Document Type





Coatings, Chromium carbide, Biomaterials, Corrosion, EIS




Biomaterials | Biomedical Engineering and Bioengineering | Chemical Engineering | Engineering | Materials Science and Engineering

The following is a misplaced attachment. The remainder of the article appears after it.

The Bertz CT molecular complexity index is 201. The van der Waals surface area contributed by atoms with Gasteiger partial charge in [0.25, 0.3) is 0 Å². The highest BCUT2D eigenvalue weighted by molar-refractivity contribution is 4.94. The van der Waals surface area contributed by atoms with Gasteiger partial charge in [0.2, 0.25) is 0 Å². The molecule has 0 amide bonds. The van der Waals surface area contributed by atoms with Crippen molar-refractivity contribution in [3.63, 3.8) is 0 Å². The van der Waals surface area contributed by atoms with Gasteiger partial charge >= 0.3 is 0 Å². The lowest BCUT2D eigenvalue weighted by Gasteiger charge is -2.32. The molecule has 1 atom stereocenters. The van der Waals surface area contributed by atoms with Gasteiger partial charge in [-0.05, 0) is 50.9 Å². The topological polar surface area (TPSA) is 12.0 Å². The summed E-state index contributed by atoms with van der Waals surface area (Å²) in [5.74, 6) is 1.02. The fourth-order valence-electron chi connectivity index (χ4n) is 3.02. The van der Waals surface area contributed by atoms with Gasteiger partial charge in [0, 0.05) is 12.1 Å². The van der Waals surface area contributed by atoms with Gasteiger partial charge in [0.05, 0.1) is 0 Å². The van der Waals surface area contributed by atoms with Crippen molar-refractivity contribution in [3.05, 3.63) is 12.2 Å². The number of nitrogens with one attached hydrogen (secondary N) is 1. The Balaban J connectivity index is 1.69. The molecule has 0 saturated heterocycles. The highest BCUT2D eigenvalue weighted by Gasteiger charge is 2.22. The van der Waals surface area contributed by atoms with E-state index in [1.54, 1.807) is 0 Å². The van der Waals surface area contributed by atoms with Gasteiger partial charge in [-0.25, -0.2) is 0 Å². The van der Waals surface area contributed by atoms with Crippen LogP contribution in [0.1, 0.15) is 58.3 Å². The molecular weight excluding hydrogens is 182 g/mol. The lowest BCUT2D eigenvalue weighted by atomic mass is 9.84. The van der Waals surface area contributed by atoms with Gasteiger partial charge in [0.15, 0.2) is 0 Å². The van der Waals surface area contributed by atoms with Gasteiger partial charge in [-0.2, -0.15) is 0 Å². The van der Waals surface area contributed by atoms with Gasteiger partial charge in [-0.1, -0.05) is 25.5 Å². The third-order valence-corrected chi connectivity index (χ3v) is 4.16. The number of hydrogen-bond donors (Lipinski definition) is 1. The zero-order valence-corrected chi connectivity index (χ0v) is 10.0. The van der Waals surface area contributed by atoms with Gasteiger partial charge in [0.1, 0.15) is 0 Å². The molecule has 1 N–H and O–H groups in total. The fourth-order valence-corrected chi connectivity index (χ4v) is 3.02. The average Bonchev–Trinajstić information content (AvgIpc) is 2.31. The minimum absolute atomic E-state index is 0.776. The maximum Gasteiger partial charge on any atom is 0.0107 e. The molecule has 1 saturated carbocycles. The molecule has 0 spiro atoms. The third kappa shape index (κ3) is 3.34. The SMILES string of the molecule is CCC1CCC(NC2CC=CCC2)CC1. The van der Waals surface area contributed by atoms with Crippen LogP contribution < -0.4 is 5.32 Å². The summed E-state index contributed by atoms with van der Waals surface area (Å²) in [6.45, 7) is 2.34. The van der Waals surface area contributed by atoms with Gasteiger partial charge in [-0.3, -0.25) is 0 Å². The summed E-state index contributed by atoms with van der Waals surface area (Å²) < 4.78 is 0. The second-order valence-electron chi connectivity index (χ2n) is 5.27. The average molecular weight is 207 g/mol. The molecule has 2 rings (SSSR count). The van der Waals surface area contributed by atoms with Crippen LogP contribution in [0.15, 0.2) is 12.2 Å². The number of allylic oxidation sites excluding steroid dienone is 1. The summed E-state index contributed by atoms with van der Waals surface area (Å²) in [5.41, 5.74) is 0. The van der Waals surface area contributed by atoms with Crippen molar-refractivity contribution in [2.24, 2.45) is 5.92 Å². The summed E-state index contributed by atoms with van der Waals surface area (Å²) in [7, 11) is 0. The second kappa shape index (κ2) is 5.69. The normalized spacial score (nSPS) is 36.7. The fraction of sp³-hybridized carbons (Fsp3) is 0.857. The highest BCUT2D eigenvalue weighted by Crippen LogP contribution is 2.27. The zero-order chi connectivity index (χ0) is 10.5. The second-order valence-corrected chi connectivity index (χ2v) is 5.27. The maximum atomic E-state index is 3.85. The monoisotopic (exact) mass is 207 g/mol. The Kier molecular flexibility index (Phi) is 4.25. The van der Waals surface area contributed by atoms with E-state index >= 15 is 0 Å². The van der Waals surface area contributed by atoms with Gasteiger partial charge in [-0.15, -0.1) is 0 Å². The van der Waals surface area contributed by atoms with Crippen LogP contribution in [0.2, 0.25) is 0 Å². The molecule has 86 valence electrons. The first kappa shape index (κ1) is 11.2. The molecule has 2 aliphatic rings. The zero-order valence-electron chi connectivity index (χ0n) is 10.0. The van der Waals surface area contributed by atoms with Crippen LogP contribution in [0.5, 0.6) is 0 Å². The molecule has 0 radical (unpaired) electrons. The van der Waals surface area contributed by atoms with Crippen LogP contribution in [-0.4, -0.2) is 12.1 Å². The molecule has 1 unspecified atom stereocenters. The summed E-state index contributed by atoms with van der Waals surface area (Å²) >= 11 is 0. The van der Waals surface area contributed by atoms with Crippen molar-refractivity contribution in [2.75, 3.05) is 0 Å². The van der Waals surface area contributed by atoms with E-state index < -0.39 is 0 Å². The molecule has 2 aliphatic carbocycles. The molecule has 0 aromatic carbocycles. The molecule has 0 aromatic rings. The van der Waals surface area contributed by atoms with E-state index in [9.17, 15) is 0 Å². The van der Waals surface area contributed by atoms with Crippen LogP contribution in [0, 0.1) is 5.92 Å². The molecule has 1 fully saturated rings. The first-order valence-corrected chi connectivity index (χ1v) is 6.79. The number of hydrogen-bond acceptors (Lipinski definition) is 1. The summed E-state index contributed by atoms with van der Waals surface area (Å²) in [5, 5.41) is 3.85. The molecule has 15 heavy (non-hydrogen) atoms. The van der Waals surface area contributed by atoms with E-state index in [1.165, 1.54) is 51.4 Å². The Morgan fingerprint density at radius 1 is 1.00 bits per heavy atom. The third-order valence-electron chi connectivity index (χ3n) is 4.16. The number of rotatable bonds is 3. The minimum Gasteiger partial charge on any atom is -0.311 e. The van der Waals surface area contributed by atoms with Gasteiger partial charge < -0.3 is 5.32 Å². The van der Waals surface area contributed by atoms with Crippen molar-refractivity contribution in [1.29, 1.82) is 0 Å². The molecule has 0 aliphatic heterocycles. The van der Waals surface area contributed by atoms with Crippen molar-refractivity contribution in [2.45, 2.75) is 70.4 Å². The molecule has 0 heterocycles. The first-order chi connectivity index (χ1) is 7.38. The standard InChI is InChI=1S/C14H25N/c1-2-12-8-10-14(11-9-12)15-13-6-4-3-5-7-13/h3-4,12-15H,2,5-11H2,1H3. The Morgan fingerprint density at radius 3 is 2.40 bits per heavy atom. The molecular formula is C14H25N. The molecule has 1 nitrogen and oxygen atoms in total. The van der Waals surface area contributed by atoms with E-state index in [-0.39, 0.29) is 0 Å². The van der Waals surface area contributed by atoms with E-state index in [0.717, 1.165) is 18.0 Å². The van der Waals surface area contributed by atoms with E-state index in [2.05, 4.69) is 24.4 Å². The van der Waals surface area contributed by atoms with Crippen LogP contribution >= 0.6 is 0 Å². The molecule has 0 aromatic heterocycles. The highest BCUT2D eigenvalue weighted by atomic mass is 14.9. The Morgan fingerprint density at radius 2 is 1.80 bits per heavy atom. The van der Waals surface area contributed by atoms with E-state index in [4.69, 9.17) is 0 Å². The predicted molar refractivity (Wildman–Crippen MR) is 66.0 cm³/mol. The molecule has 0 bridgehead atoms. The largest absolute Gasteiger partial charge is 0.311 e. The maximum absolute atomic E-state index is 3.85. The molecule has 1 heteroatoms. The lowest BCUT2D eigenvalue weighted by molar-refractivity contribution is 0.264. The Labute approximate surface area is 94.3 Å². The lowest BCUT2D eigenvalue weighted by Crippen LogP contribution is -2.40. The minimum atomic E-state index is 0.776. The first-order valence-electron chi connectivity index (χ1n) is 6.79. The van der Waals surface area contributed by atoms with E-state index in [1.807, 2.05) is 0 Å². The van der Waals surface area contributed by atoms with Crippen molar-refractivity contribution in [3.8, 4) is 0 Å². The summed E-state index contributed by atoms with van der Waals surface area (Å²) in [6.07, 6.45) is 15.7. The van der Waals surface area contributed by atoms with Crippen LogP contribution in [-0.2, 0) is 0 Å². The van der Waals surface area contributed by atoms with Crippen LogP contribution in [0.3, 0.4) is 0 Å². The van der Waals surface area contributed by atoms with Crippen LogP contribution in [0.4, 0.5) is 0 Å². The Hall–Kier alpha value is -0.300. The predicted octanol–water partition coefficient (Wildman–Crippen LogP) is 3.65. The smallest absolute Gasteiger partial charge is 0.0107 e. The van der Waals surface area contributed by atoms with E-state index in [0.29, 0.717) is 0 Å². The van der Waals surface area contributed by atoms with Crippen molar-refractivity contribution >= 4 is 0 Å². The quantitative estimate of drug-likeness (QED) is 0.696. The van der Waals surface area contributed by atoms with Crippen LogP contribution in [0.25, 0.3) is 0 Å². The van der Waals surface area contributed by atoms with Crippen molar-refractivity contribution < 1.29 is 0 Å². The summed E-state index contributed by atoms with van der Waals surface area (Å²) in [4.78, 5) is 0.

This study investigated the electrochemical behavior of chromium nano-carbide cermet coating applied on Ti–6Al–4V and Co–Cr–Mo alloys for potential application as wear and corrosion resistant bearing surfaces. The cermet coating consisted of a highly heterogeneous combination of carbides embedded in a metal matrix. The main factors studied were the effect of substrate (Ti–6Al–4V vs. Co–Cr–Mo), solution conditions (physiological vs. 1 M H2O2 of pH 2), time of immersion (1 vs. 24 h) and post coating treatments (passivation and gamma sterilization). The coatings were produced with high velocity oxygen fuel (HVOF) thermal spray technique at atmospheric conditions to a thickness of 250 μm then ground and polished to a finished thickness of 100 μm and gamma sterilized. Native Ti–6Al–4V and Co–Cr–Mo alloys were used as controls. The corrosion behavior was evaluated using potentiodynamic polarization, mechanical abrasion and electrochemical impedance spectroscopy under physiologically representative test solution conditions (phosphate buffered saline, pH 7.4, 37 °C) as well as harsh corrosion environments (pH ∼ 2, 1 M H2O2, T = 65 °C). Severe environmental conditions were used to assess how susceptible coatings are to conditions that derive from possible crevice-like environments, and the presence of inflammatory species like H2O2. SEM analysis was performed on the coating surface and cross-section. The results show that the corrosion current values of the coatings (0.4–4 μA/cm2) were in a range similar to Co–Cr–Mo alloy. The heterogeneous microstructure of the coating influenced the corrosion performance. It was observed that the coating impedances for all groups decreased significantly in aggressive environments compared with neutral and also dropped over exposure time. The low frequency impedances of coatings were lower than controls. Among the coated samples, passivated nanocarbide coating on Co–Cr–Mo alloy displayed the least corrosion resistance. However, all the coated materials demonstrated higher corrosion resistance to mechanical abrasion compared to the native alloys



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